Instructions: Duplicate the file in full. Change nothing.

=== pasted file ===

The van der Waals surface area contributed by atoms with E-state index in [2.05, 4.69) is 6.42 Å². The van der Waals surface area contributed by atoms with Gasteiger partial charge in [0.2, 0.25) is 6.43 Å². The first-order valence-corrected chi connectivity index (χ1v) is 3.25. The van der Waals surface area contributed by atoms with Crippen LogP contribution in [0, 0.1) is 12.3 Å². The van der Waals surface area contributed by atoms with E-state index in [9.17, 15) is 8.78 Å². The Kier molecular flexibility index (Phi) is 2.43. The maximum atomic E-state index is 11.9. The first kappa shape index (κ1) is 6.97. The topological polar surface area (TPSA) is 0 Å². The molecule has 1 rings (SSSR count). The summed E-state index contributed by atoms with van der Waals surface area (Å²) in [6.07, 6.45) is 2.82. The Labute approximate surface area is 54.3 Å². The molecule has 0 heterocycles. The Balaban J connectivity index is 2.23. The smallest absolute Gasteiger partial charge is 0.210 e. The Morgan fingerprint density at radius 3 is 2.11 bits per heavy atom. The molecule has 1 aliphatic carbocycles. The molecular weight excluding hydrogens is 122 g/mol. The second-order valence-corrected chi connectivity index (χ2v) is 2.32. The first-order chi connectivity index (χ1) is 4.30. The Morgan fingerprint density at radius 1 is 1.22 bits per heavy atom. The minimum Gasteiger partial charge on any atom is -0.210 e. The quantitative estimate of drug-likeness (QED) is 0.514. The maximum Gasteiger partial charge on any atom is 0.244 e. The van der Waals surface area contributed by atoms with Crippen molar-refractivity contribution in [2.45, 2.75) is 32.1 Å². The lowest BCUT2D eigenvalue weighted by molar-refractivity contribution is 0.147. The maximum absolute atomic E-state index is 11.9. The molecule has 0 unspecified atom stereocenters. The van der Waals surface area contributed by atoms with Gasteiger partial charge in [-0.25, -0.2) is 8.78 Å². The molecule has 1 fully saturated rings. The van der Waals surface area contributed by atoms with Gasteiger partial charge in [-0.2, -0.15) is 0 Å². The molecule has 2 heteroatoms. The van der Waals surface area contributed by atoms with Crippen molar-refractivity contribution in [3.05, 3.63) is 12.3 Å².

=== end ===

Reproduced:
The van der Waals surface area contributed by atoms with E-state index in [2.05, 4.69) is 6.42 Å². The van der Waals surface area contributed by atoms with Gasteiger partial charge in [0.2, 0.25) is 6.43 Å². The first-order valence-corrected chi connectivity index (χ1v) is 3.25. The van der Waals surface area contributed by atoms with Crippen LogP contribution in [0, 0.1) is 12.3 Å². The van der Waals surface area contributed by atoms with E-state index in [9.17, 15) is 8.78 Å². The Kier molecular flexibility index (Phi) is 2.43. The maximum atomic E-state index is 11.9. The first kappa shape index (κ1) is 6.97. The topological polar surface area (TPSA) is 0 Å². The molecule has 1 rings (SSSR count). The summed E-state index contributed by atoms with van der Waals surface area (Å²) in [6.07, 6.45) is 2.82. The Labute approximate surface area is 54.3 Å². The molecule has 0 heterocycles. The Balaban J connectivity index is 2.23. The smallest absolute Gasteiger partial charge is 0.210 e. The Morgan fingerprint density at radius 3 is 2.11 bits per heavy atom. The molecule has 1 aliphatic carbocycles. The molecular weight excluding hydrogens is 122 g/mol. The second-order valence-corrected chi connectivity index (χ2v) is 2.32. The first-order chi connectivity index (χ1) is 4.30. The Morgan fingerprint density at radius 1 is 1.22 bits per heavy atom. The minimum Gasteiger partial charge on any atom is -0.210 e. The quantitative estimate of drug-likeness (QED) is 0.514. The maximum Gasteiger partial charge on any atom is 0.244 e. The van der Waals surface area contributed by atoms with Crippen molar-refractivity contribution in [2.45, 2.75) is 32.1 Å². The lowest BCUT2D eigenvalue weighted by molar-refractivity contribution is 0.147. The maximum absolute atomic E-state index is 11.9. The molecule has 0 unspecified atom stereocenters. The van der Waals surface area contributed by atoms with Gasteiger partial charge in [-0.25, -0.2) is 8.78 Å². The molecule has 1 fully saturated rings. The van der Waals surface area contributed by atoms with Gasteiger partial charge in [-0.2, -0.15) is 0 Å². The molecule has 2 heteroatoms. The van der Waals surface area contributed by atoms with Crippen molar-refractivity contribution in [3.05, 3.63) is 12.3 Å².